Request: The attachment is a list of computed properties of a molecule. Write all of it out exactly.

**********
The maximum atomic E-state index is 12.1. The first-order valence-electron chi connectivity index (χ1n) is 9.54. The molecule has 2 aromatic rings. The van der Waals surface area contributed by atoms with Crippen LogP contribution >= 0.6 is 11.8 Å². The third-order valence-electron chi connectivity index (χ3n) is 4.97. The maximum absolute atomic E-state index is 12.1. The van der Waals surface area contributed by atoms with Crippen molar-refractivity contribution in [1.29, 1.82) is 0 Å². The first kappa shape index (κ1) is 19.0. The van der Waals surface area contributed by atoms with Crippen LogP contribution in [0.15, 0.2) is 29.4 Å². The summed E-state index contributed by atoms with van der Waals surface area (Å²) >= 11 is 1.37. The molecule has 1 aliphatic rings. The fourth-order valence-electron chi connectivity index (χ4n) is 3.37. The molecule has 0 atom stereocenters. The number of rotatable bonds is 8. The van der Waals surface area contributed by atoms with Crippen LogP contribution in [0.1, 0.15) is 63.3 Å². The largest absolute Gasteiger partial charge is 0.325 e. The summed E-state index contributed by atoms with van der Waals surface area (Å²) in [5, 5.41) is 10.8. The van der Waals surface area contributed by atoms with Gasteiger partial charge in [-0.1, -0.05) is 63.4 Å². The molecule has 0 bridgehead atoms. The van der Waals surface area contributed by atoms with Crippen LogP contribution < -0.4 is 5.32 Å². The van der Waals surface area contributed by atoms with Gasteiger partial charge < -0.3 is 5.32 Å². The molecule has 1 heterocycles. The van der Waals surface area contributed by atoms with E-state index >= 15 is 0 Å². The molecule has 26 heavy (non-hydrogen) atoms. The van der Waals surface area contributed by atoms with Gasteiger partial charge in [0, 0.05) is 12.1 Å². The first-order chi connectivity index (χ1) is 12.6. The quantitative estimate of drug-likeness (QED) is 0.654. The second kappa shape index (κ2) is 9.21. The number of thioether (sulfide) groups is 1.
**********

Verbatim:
The maximum atomic E-state index is 12.1. The first-order valence-electron chi connectivity index (χ1n) is 9.54. The molecule has 2 aromatic rings. The van der Waals surface area contributed by atoms with Crippen LogP contribution >= 0.6 is 11.8 Å². The third-order valence-electron chi connectivity index (χ3n) is 4.97. The maximum absolute atomic E-state index is 12.1. The van der Waals surface area contributed by atoms with Crippen molar-refractivity contribution in [1.29, 1.82) is 0 Å². The first kappa shape index (κ1) is 19.0. The van der Waals surface area contributed by atoms with Crippen LogP contribution in [0.15, 0.2) is 29.4 Å². The summed E-state index contributed by atoms with van der Waals surface area (Å²) >= 11 is 1.37. The molecule has 1 aliphatic rings. The fourth-order valence-electron chi connectivity index (χ4n) is 3.37. The molecule has 0 atom stereocenters. The number of rotatable bonds is 8. The van der Waals surface area contributed by atoms with Crippen LogP contribution in [0.1, 0.15) is 63.3 Å². The largest absolute Gasteiger partial charge is 0.325 e. The summed E-state index contributed by atoms with van der Waals surface area (Å²) in [5, 5.41) is 10.8. The van der Waals surface area contributed by atoms with Gasteiger partial charge in [-0.1, -0.05) is 63.4 Å². The molecule has 0 bridgehead atoms. The van der Waals surface area contributed by atoms with Crippen LogP contribution < -0.4 is 5.32 Å². The van der Waals surface area contributed by atoms with Gasteiger partial charge < -0.3 is 5.32 Å². The molecule has 1 heterocycles. The van der Waals surface area contributed by atoms with E-state index >= 15 is 0 Å². The molecule has 26 heavy (non-hydrogen) atoms. The van der Waals surface area contributed by atoms with Gasteiger partial charge in [0, 0.05) is 12.1 Å². The first-order chi connectivity index (χ1) is 12.6. The quantitative estimate of drug-likeness (QED) is 0.654. The second kappa shape index (κ2) is 9.21. The number of thioether (sulfide) groups is 1.